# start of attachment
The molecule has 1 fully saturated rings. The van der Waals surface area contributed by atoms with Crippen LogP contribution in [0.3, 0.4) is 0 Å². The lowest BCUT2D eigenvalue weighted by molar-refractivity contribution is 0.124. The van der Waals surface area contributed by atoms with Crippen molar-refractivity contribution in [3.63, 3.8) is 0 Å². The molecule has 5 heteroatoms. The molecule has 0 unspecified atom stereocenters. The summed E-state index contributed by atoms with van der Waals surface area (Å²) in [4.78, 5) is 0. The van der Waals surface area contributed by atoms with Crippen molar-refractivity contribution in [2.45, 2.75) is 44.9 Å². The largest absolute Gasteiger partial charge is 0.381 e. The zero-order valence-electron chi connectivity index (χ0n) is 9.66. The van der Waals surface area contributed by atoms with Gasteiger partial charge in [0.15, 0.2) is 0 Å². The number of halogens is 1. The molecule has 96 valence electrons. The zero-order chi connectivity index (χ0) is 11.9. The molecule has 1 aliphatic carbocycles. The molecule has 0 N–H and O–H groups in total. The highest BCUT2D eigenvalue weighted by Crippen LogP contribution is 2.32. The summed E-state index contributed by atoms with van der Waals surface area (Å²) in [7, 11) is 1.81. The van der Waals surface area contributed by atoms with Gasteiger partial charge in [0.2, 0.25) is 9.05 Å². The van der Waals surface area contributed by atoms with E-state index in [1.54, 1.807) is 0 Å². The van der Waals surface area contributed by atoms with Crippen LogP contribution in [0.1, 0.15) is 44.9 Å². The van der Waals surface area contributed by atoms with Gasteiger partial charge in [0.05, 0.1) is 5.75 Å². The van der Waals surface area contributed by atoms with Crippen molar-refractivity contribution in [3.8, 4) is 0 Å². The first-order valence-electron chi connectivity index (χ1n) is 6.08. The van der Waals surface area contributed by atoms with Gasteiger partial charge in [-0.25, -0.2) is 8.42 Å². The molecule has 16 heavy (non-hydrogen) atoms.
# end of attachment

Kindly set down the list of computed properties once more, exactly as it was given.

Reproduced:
The molecule has 1 fully saturated rings. The van der Waals surface area contributed by atoms with Crippen LogP contribution in [0.3, 0.4) is 0 Å². The lowest BCUT2D eigenvalue weighted by molar-refractivity contribution is 0.124. The van der Waals surface area contributed by atoms with Crippen molar-refractivity contribution in [3.63, 3.8) is 0 Å². The molecule has 5 heteroatoms. The molecule has 0 unspecified atom stereocenters. The summed E-state index contributed by atoms with van der Waals surface area (Å²) in [4.78, 5) is 0. The van der Waals surface area contributed by atoms with Crippen molar-refractivity contribution in [2.45, 2.75) is 44.9 Å². The largest absolute Gasteiger partial charge is 0.381 e. The zero-order valence-electron chi connectivity index (χ0n) is 9.66. The van der Waals surface area contributed by atoms with Gasteiger partial charge in [0.15, 0.2) is 0 Å². The number of halogens is 1. The molecule has 96 valence electrons. The zero-order chi connectivity index (χ0) is 11.9. The molecule has 1 aliphatic carbocycles. The molecule has 0 N–H and O–H groups in total. The highest BCUT2D eigenvalue weighted by Crippen LogP contribution is 2.32. The summed E-state index contributed by atoms with van der Waals surface area (Å²) in [7, 11) is 1.81. The van der Waals surface area contributed by atoms with Gasteiger partial charge in [0.2, 0.25) is 9.05 Å². The van der Waals surface area contributed by atoms with E-state index in [1.54, 1.807) is 0 Å². The van der Waals surface area contributed by atoms with Crippen LogP contribution in [0.1, 0.15) is 44.9 Å². The van der Waals surface area contributed by atoms with Gasteiger partial charge in [0.05, 0.1) is 5.75 Å². The van der Waals surface area contributed by atoms with Crippen molar-refractivity contribution in [3.8, 4) is 0 Å². The first-order valence-electron chi connectivity index (χ1n) is 6.08. The van der Waals surface area contributed by atoms with Gasteiger partial charge in [-0.25, -0.2) is 8.42 Å². The molecule has 16 heavy (non-hydrogen) atoms.